Jump to content

Do I have Deco Corns?

Jeff Matthews

Recommended Posts

Sounds good, Mark. Hate to get down to minutia, but a have indents where the body of the stable slammed against the wood. Kind of like if you pressed your fingernail into a styrofoam cup to leave a little dent. Did you have any of those to deal with?

Well, I'm home now and looking at them I can still see a couple of tiny holes I missed, or decided not to mess with. I don't see indents from a stapler head or hammer or anything like that. But, do the math. '73 corns are how old? Mine do not look like the stunning ones posted earlier here. They don't look their age either, but you do see some anomalies.

I would venture to say that for mine, the only improvement in aesthetics worth the time would probably be a veneer job.

Link to comment
Share on other sites

  • Replies 42
  • Created
  • Last Reply

Top Posters In This Topic

Jeff, here's an idea, fill any DEEP holes from the staples with putty. If you fill the indents, you will highlight the problem becasue the stain will be across the grain in parts and it will show up even worse, especially across the top of the face.

You might try this on a scrap piece of wood first. (abuse in a similar fashion, putty holes, leave staple marks alone).

Apply putty to deep holes, leaving indents alone. lightly sand entire front, then apply poly to the face. After several coats of poly, it might fill in the indents. What is most noticable about the indents might be the way they diffract light, once filled in with the clear poly, you have a flat surface that reflects light the same, but is not highlighted by the addition of putty to those areas.


Link to comment
Share on other sites

Okay, instead of trying to steam out the dents (which is what the

staples have done) read the following. I found this on the Lansing

Heritage forums (you use methanol and water, and no steaming):

To All:

In a properly ventilated area, with latex gloves, its soooo easy to

swell the veneer. I assumed everyone would have the proper respect for

solvents and treat them accordingly.

However on the tech side, while yes you have to be careful, I used

methanol-water (about 10% water/90% meoh) and light swipes to swell the

wood grain prior to sanding this week.

It worked so well I lightly swelled all sides, then sanded with various

grades of wet/dry sandpaper. It made for a set of beautiful enclosures.

It really brought out the burling in my speaker enclosures. If its not

your gig, so be it; but I've been a polymer chemist for 27 years; and

it worked for me. I have no fear of solvents; as I use them all the

time in a GMP environment. You just have to avoid dangerous vapor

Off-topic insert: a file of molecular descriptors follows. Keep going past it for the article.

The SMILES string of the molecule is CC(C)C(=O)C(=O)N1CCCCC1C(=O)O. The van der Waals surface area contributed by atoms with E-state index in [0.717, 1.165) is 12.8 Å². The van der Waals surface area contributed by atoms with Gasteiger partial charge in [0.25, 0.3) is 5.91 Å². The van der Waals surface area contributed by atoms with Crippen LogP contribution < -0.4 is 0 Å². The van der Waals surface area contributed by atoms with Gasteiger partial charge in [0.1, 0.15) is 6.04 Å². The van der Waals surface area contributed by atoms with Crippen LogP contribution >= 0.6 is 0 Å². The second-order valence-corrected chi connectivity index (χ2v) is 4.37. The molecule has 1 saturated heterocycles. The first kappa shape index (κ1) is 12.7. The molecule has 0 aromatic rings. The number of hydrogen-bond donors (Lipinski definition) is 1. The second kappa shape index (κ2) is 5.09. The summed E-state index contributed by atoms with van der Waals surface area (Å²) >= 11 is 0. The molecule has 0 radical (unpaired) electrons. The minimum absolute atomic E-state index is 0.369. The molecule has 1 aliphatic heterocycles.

In a previous life I had used tung oil on my L100's. Here I've had to

use "lab blend", which contains a lot of acetone. I can post the mix

later. It too with slight added amounts of water can swell the wood

easily . However, a "neat" (undiluted) application easily stripped the

tung oil and all surface finishes--waxes etc, with a little elbow

grease. It quickly dries without damaging the veneer adhesion;

literally in a matter of seconds. Prior to solvent re-application, I

waited 30 to 45 minutes to avoid any chance of delamination. Here I

used gloves specifically recommended for acetone, and did the work in

my ventilated garage door up, side door open. The acetone-lab blend

when applied removed ~90% of the water stain I had on the top of 1

enclosure, light sanding got the rest. Perfect job on my wife's 20 year

old water stain!!

While some (on the forum) might recommend against it; it worked

beautifully for me. A caveat..my L-100s were in immaculate condition

except for minor scratches. They have no veneer damage or lifting after

~32 years. After treatment I sanded with 220/320/ 400/600/0000 steel

wool. The L-100s were then smooth and ready for Watco.

On the top edges and side edges, I clamped 2" ash stringers (after felt

lining the wood surface that went against the box (3M 77). The felt

lined surfaces went against the box, and lined up with the top edges.

In that way, the sanding block did not creep over the edge and sand (ie

round over) the veneer edges.

Worked for me; just remember If you're a smoker..not while you've got the solvents out.

In writing this post, prior to knocking it; remember the paint removers

you've used in the past. Far more nasty; as this doesn't require

methylene chloride like they use.

BTW, the amount of time per speaker enclosure from swell to sand

220/320/400/600/ 0000 steel wool? <2.5 hours per enclosure to

completely scratch free; ready-to-stain. The Watco oil finish will take

much longer to get an even, fully saturated application. Great results

seen on an enclosure in one evening!


Elsewhere in the trhead, guys used this technique on deeper dents as well.


Link to comment
Share on other sites

Join the conversation

You can post now and register later. If you have an account, sign in now to post with your account.
Note: Your post will require moderator approval before it will be visible.

Reply to this topic...

×   Pasted as rich text.   Paste as plain text instead

  Only 75 emoji are allowed.

×   Your link has been automatically embedded.   Display as a link instead

×   Your previous content has been restored.   Clear editor

×   You cannot paste images directly. Upload or insert images from URL.

  • Create New...